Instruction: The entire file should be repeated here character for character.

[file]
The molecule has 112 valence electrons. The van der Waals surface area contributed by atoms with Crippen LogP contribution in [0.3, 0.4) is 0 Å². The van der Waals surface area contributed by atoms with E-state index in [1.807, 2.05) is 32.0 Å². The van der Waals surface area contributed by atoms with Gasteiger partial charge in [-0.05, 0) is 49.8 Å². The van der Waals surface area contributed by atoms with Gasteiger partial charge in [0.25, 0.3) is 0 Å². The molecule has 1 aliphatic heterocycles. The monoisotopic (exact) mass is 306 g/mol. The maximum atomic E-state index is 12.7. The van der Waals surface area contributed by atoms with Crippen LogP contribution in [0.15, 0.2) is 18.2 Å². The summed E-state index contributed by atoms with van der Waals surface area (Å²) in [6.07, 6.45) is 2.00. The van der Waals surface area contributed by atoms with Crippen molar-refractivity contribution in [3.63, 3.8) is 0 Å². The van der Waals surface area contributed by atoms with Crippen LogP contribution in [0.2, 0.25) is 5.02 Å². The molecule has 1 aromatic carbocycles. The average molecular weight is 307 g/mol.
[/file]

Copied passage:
The molecule has 112 valence electrons. The van der Waals surface area contributed by atoms with Crippen LogP contribution in [0.3, 0.4) is 0 Å². The van der Waals surface area contributed by atoms with E-state index in [1.807, 2.05) is 32.0 Å². The van der Waals surface area contributed by atoms with Gasteiger partial charge in [-0.05, 0) is 49.8 Å². The van der Waals surface area contributed by atoms with Gasteiger partial charge in [0.25, 0.3) is 0 Å². The molecule has 1 aliphatic heterocycles. The monoisotopic (exact) mass is 306 g/mol. The maximum atomic E-state index is 12.7. The van der Waals surface area contributed by atoms with Crippen LogP contribution in [0.15, 0.2) is 18.2 Å². The summed E-state index contributed by atoms with van der Waals surface area (Å²) in [6.07, 6.45) is 2.00. The van der Waals surface area contributed by atoms with Crippen molar-refractivity contribution in [3.63, 3.8) is 0 Å². The van der Waals surface area contributed by atoms with Crippen LogP contribution in [0.2, 0.25) is 5.02 Å². The molecule has 1 aromatic carbocycles. The average molecular weight is 307 g/mol.